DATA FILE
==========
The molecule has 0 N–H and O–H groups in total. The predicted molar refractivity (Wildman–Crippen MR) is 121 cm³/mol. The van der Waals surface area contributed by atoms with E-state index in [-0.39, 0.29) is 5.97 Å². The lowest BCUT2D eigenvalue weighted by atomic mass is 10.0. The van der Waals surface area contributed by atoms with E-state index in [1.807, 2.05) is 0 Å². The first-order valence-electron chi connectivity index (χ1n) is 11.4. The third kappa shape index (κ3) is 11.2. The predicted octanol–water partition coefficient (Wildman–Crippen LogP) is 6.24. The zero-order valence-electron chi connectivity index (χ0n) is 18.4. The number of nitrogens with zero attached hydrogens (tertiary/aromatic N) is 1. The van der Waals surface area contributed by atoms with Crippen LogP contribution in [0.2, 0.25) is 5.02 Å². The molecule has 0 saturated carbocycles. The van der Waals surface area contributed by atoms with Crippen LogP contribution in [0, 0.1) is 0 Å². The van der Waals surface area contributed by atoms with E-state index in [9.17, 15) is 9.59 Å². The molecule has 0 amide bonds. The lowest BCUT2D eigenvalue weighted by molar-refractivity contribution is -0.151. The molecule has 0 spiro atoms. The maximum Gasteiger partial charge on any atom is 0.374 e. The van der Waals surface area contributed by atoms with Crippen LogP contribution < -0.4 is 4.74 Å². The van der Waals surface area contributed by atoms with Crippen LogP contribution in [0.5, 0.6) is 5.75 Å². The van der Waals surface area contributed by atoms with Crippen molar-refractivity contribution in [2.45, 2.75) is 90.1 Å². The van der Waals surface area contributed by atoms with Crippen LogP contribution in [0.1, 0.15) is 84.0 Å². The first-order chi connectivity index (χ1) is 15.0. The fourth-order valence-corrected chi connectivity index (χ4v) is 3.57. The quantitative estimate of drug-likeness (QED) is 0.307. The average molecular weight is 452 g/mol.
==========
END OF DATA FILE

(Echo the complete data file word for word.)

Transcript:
The molecule has 0 N–H and O–H groups in total. The predicted molar refractivity (Wildman–Crippen MR) is 121 cm³/mol. The van der Waals surface area contributed by atoms with E-state index in [-0.39, 0.29) is 5.97 Å². The lowest BCUT2D eigenvalue weighted by atomic mass is 10.0. The van der Waals surface area contributed by atoms with E-state index in [1.807, 2.05) is 0 Å². The first-order valence-electron chi connectivity index (χ1n) is 11.4. The third kappa shape index (κ3) is 11.2. The predicted octanol–water partition coefficient (Wildman–Crippen LogP) is 6.24. The zero-order valence-electron chi connectivity index (χ0n) is 18.4. The number of nitrogens with zero attached hydrogens (tertiary/aromatic N) is 1. The van der Waals surface area contributed by atoms with Crippen LogP contribution in [0.2, 0.25) is 5.02 Å². The molecule has 0 saturated carbocycles. The van der Waals surface area contributed by atoms with Crippen LogP contribution in [0, 0.1) is 0 Å². The van der Waals surface area contributed by atoms with E-state index in [9.17, 15) is 9.59 Å². The molecule has 0 amide bonds. The lowest BCUT2D eigenvalue weighted by molar-refractivity contribution is -0.151. The molecule has 0 spiro atoms. The maximum Gasteiger partial charge on any atom is 0.374 e. The van der Waals surface area contributed by atoms with Crippen LogP contribution < -0.4 is 4.74 Å². The van der Waals surface area contributed by atoms with Crippen LogP contribution in [0.5, 0.6) is 5.75 Å². The van der Waals surface area contributed by atoms with Crippen molar-refractivity contribution in [2.45, 2.75) is 90.1 Å². The van der Waals surface area contributed by atoms with Crippen LogP contribution in [0.1, 0.15) is 84.0 Å². The first-order chi connectivity index (χ1) is 15.0. The fourth-order valence-corrected chi connectivity index (χ4v) is 3.57. The quantitative estimate of drug-likeness (QED) is 0.307. The average molecular weight is 452 g/mol.